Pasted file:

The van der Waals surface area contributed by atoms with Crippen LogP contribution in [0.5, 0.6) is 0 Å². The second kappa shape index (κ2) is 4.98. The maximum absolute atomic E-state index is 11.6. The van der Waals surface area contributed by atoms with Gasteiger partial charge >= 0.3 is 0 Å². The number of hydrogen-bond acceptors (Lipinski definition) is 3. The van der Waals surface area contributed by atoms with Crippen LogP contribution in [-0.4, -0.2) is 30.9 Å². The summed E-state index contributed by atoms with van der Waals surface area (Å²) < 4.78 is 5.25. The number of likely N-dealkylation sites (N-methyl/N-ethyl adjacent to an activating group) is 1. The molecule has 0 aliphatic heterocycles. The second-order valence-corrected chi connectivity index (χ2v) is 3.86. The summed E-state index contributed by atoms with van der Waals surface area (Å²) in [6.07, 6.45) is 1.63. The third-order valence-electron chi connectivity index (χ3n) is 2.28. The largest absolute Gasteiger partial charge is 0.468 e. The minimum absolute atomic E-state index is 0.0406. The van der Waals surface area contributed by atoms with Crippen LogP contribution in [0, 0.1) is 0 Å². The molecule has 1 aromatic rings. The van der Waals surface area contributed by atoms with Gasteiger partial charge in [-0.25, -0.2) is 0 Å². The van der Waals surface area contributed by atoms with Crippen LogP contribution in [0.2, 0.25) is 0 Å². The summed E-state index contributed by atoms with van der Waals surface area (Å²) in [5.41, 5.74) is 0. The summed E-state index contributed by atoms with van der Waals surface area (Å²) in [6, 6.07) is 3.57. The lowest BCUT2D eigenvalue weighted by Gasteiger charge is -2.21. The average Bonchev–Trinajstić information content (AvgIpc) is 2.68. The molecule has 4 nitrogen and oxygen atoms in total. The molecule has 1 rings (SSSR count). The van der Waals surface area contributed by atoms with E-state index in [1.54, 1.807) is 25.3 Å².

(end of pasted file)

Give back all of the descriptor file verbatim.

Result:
The van der Waals surface area contributed by atoms with Crippen LogP contribution in [0.5, 0.6) is 0 Å². The second kappa shape index (κ2) is 4.98. The maximum absolute atomic E-state index is 11.6. The van der Waals surface area contributed by atoms with Gasteiger partial charge >= 0.3 is 0 Å². The number of hydrogen-bond acceptors (Lipinski definition) is 3. The van der Waals surface area contributed by atoms with Crippen LogP contribution in [-0.4, -0.2) is 30.9 Å². The summed E-state index contributed by atoms with van der Waals surface area (Å²) < 4.78 is 5.25. The number of likely N-dealkylation sites (N-methyl/N-ethyl adjacent to an activating group) is 1. The molecule has 0 aliphatic heterocycles. The second-order valence-corrected chi connectivity index (χ2v) is 3.86. The summed E-state index contributed by atoms with van der Waals surface area (Å²) in [6.07, 6.45) is 1.63. The third-order valence-electron chi connectivity index (χ3n) is 2.28. The largest absolute Gasteiger partial charge is 0.468 e. The minimum absolute atomic E-state index is 0.0406. The van der Waals surface area contributed by atoms with Crippen LogP contribution in [0, 0.1) is 0 Å². The molecule has 1 aromatic rings. The van der Waals surface area contributed by atoms with Gasteiger partial charge in [-0.25, -0.2) is 0 Å². The van der Waals surface area contributed by atoms with Crippen LogP contribution in [0.2, 0.25) is 0 Å². The summed E-state index contributed by atoms with van der Waals surface area (Å²) in [5.41, 5.74) is 0. The summed E-state index contributed by atoms with van der Waals surface area (Å²) in [6, 6.07) is 3.57. The lowest BCUT2D eigenvalue weighted by Gasteiger charge is -2.21. The average Bonchev–Trinajstić information content (AvgIpc) is 2.68. The molecule has 4 nitrogen and oxygen atoms in total. The molecule has 1 rings (SSSR count). The van der Waals surface area contributed by atoms with E-state index in [1.54, 1.807) is 25.3 Å².